Apple and Amazon’s contrast
In February, David Einhorn, the famous hedge fund manager, raised a very interesting point. He said that iPad and iPhone maker, Apple (NASDAQ: AAPL), was trading at a similar price to sales ratio compared to Amazon. However, Apple had earned more than $20 billion in cash within a single quarter. That was more than what Amazon has made in its entire life.
While Amazon had a very low margin of less than 1%, Apple’s margin was much higher at more than 30%. The valuations of those two companies are the two extremes. Amazon is trading at around $255 per share, with a total market cap of $116 billion. The market values Amazon at as high as 72.4 times its forward earnings and 40.6 times EV/EBITDA. In contrast, Apple seems to be quite cheap quantitatively. At around $417 per share as of this writing, Apple is worth $391.5 billion on the market. The market values Apple at only 9.43 times its forward earnings and only 6.1 times its EV/EBITDA.
Apple, previously with $137 billion in cash, has announced that it'll boost its buyback by $50 billion. In addition, the company also raised its quarterly dividend by 15% to $3.05 per share. Over the next two years, Apple will return as much as $100 billion in both share buybacks and dividends to its shareholders. While Amazon doesn’t pay any dividend, Apple offers shareholders a decent dividend yield of more than 2.9%.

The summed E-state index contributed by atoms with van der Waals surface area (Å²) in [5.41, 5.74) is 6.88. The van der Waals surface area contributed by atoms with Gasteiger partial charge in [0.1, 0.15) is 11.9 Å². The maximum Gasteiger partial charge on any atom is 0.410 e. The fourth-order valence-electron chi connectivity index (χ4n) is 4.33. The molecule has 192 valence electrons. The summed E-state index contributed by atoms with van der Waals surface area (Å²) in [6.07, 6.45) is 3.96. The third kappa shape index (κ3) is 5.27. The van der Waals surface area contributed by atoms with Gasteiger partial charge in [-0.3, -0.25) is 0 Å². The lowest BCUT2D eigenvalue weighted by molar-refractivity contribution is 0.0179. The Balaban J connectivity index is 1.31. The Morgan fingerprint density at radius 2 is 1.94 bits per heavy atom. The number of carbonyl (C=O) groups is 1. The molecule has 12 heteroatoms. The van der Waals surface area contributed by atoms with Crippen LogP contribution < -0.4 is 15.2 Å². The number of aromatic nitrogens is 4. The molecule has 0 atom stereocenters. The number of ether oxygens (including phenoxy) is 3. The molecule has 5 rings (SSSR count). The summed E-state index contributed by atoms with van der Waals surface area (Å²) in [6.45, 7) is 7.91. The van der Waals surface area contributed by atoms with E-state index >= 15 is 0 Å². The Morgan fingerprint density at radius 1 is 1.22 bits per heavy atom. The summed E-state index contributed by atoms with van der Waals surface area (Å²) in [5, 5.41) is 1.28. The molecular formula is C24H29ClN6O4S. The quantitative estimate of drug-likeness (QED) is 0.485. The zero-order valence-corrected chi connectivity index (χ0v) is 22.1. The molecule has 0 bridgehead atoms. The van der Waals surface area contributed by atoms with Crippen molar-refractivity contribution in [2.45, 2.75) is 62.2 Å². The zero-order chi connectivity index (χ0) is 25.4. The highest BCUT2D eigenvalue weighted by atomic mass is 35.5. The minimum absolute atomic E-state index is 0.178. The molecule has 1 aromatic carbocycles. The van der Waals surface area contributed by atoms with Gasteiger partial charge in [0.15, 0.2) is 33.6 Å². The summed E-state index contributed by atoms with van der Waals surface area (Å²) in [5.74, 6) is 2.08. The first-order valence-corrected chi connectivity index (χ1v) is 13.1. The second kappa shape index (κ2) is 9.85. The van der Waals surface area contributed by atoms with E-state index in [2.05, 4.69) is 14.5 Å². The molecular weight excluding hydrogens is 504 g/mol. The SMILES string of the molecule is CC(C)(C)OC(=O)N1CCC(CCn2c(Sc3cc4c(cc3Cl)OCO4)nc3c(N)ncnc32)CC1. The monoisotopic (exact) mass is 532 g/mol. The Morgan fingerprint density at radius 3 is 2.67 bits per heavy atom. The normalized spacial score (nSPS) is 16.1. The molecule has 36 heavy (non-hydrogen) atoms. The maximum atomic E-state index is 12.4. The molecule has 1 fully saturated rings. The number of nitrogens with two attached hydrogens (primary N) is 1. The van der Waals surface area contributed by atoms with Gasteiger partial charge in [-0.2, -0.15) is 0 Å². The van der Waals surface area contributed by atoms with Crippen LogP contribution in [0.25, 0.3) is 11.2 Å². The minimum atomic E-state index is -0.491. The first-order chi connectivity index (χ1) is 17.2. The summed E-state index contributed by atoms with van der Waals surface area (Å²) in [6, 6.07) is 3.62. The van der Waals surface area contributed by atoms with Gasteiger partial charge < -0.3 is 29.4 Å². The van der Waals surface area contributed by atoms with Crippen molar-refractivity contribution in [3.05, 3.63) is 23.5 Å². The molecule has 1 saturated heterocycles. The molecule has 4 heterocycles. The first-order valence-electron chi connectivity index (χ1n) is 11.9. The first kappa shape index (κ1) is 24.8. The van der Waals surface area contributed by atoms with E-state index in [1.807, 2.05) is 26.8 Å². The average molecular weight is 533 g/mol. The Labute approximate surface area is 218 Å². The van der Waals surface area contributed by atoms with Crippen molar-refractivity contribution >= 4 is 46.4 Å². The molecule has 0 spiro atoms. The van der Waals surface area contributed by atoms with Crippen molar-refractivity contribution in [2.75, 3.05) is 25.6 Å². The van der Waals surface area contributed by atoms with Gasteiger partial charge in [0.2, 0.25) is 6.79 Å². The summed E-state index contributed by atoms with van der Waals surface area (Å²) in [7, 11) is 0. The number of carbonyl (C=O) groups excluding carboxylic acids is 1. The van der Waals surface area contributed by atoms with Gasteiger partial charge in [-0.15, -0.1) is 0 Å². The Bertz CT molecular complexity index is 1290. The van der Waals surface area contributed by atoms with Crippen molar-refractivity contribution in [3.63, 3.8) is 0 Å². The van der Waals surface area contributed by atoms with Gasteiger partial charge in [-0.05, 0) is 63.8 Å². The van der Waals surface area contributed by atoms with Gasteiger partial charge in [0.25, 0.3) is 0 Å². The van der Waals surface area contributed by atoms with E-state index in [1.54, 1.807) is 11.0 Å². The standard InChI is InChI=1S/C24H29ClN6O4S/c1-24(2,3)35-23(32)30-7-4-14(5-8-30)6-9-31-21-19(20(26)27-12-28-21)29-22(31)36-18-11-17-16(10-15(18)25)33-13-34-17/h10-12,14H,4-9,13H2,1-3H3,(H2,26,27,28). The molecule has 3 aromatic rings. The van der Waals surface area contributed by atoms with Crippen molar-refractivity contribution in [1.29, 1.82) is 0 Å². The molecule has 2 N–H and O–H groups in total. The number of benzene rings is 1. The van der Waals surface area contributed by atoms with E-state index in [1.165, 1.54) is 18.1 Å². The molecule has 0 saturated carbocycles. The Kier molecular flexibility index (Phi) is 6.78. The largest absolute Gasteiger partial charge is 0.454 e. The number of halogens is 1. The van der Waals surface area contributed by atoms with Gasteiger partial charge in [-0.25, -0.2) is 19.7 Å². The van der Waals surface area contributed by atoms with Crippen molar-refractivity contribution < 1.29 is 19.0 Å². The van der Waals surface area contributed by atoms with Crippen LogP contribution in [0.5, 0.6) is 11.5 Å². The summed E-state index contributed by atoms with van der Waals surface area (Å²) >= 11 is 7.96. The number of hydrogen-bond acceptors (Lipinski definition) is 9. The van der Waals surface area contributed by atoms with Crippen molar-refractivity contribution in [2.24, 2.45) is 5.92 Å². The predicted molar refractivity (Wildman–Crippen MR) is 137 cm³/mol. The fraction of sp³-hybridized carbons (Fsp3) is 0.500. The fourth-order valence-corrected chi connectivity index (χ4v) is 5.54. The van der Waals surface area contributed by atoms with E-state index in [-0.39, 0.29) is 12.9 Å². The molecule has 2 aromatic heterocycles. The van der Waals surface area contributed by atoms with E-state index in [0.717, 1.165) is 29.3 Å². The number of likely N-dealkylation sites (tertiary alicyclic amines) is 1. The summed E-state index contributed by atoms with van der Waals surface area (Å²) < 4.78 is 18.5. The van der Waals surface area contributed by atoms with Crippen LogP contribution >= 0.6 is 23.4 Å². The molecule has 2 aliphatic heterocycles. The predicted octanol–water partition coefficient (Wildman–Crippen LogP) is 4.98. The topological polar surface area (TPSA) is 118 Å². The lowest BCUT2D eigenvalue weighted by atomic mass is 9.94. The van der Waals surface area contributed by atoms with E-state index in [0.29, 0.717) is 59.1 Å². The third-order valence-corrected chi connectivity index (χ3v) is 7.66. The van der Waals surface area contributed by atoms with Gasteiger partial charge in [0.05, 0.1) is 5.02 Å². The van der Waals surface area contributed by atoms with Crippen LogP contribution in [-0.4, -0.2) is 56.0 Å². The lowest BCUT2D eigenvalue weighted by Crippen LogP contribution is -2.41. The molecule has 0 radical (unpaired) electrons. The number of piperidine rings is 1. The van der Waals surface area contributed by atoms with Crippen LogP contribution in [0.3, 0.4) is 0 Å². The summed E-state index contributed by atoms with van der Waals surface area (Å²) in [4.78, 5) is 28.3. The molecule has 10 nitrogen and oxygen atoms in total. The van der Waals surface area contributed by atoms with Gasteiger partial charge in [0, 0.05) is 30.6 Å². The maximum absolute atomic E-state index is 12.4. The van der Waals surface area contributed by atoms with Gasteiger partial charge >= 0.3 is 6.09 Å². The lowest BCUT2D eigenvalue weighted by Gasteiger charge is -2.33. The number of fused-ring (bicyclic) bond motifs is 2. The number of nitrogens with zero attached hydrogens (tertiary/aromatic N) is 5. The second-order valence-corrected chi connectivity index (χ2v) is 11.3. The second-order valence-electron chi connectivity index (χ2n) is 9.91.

Apple spent little on R&D
Rationally, technology companies should spend quite a lot of money on R&D for future development and profitability. For a decade, Amazon has consistently increased its R&D spending. In 2012, Amazon spent nearly 7.5% of the total revenue in R&D activities. However, Apple paints a totally different picture. In 2012, Apple spent nearly $3.4 billion in R&D, accounting for only 2.16% of the total revenue.
Apple’s R&D expense as a percentage of total revenue is even less than that of Hewlett-Packard (NYSE: HPQ). In 2012, Hewlett-Packard generated more than $120.3 billion in revenue. However, it only spent around $3.4 billion in R&D, accounting for 2.8% of total revenue. In the past five years, R&D expenses have represented only 2.35% to 2.99% of total revenue.